Mexico City is gastronomic bliss. In recent years, Mexico City has gained a reputation for both its gourmet and street food. Foodies will tell you, few places are more diverse to eat and drink. It is no wonder with the blending of so many cultural influences. This trip will showcase the many tastes of Mexico with a highlight on traditional Day of the Dead cuisine.

And if you like tequila, we have a treat in store for you. We invite you to attend an exclusive mezcal tasting hosted at a private residence. Here we will sample artisanal mezcals produced in local villages using the ancestral arts of cultivating, harvesting, fermenting and distilling agave.This is sure to be an evening to remember.

Additionally, we will visit a local market with a celebrity chef to obtain the freshest ingredients to prepare traditional Day of the Dead dishes. We will use our market finds in cooking our dinner traditional fare. Our renowned cook will lead us through the preparation of our meal at a local residence.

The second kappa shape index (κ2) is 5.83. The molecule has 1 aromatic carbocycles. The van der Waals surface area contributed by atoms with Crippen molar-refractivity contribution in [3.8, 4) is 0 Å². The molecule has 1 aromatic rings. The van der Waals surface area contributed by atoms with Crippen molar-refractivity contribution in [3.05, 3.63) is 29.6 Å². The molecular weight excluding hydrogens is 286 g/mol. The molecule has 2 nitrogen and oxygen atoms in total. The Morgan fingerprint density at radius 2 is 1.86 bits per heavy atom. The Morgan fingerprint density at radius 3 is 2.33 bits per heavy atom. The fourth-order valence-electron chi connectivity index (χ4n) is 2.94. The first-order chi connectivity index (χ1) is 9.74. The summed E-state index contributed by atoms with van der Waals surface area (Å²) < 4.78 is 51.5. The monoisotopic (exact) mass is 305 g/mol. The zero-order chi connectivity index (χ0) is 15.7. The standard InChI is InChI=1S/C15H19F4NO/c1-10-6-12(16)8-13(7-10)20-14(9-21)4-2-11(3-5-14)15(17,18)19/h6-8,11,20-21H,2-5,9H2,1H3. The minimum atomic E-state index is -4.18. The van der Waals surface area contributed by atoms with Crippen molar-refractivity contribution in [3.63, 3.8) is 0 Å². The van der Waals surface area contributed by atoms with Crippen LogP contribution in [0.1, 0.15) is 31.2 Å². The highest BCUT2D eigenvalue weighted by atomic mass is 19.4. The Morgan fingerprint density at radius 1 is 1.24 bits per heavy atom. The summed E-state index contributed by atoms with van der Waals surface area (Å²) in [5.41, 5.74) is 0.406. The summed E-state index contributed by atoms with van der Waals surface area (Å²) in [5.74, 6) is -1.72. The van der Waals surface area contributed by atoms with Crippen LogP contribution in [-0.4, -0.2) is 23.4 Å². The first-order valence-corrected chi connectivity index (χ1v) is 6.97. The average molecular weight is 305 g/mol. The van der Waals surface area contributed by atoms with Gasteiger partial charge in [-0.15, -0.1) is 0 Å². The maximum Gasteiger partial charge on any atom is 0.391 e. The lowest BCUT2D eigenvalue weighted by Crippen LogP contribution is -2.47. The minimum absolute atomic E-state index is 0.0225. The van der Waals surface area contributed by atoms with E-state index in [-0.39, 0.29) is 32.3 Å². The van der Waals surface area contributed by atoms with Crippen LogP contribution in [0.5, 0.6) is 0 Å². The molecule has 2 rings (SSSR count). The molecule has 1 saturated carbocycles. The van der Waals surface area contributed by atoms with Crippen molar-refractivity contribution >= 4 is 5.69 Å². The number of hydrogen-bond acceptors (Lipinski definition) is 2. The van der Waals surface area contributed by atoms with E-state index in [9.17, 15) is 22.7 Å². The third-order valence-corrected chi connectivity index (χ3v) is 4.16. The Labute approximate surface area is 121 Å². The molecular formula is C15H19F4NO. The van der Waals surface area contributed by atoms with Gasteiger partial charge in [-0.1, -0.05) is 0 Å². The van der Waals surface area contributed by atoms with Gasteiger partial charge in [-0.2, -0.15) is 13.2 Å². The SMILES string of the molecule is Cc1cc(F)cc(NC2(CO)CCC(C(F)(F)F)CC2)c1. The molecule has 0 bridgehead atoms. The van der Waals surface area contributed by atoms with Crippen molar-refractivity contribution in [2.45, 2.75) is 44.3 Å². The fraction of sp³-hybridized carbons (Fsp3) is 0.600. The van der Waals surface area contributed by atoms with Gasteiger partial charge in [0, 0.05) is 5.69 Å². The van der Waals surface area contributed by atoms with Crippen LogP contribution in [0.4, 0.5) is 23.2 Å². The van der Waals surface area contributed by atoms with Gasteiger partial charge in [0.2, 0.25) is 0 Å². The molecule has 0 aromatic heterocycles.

On our final evening, we tour the city seeking out the best gastronomy the city has to offer. We will visit local markets and street stalls in a quest for Mexico City’s best Taco.

UNESCO Cities, Sites and a Magic Town

During this trip, we will visit two highly awarded cities: Mexico City called “Destination of the Year” by the New York Times in 2016 and San Miguel de Allende, named Travel + Leisure’s “Best City in the World,” 2017. In addition to high accolades, both Mexico City and San Miguel’s Historic Centers have earned UNESCO designations. The same is true of Mexico City’s Xochimilco district.

In addition to these UNESCO cities, this trip will take us to Patzcuaro, named a “Pueblo Magico” by the Mexican government. This designation is given to certain areas that have been selected because of their natural beauty, cultural riches, or historical relevance. Patzcuaro fits all those criteria and more. This magical town has a rich history dating back to the 14th Century and has retained its colonial and indigenous character. The village sits on a nearly 80-square mile lake.